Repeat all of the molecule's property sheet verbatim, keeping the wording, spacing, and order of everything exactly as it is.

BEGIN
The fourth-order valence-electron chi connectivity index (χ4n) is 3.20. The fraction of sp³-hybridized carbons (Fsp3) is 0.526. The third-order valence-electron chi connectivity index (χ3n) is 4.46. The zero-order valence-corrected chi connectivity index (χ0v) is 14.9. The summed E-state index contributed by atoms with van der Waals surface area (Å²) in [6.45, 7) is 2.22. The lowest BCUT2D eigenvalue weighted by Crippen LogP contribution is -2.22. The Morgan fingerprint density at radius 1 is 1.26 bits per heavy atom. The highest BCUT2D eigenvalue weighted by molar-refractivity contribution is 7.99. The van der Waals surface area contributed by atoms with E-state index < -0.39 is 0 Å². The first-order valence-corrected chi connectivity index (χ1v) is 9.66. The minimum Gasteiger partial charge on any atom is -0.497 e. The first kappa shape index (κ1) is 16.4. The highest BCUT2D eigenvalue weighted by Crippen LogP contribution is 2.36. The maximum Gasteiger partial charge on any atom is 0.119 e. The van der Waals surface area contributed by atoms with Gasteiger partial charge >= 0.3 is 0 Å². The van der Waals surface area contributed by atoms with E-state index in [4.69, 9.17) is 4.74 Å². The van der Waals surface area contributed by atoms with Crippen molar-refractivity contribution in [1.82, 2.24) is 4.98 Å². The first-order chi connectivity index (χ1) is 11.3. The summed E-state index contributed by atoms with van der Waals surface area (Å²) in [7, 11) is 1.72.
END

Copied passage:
The fourth-order valence-electron chi connectivity index (χ4n) is 3.20. The fraction of sp³-hybridized carbons (Fsp3) is 0.526. The third-order valence-electron chi connectivity index (χ3n) is 4.46. The zero-order valence-corrected chi connectivity index (χ0v) is 14.9. The summed E-state index contributed by atoms with van der Waals surface area (Å²) in [6.45, 7) is 2.22. The lowest BCUT2D eigenvalue weighted by Crippen LogP contribution is -2.22. The Morgan fingerprint density at radius 1 is 1.26 bits per heavy atom. The highest BCUT2D eigenvalue weighted by molar-refractivity contribution is 7.99. The van der Waals surface area contributed by atoms with E-state index < -0.39 is 0 Å². The first-order valence-corrected chi connectivity index (χ1v) is 9.66. The minimum Gasteiger partial charge on any atom is -0.497 e. The first kappa shape index (κ1) is 16.4. The highest BCUT2D eigenvalue weighted by Crippen LogP contribution is 2.36. The maximum Gasteiger partial charge on any atom is 0.119 e. The van der Waals surface area contributed by atoms with Gasteiger partial charge >= 0.3 is 0 Å². The van der Waals surface area contributed by atoms with E-state index in [4.69, 9.17) is 4.74 Å². The van der Waals surface area contributed by atoms with Crippen molar-refractivity contribution in [1.82, 2.24) is 4.98 Å². The first-order chi connectivity index (χ1) is 11.3. The summed E-state index contributed by atoms with van der Waals surface area (Å²) in [7, 11) is 1.72.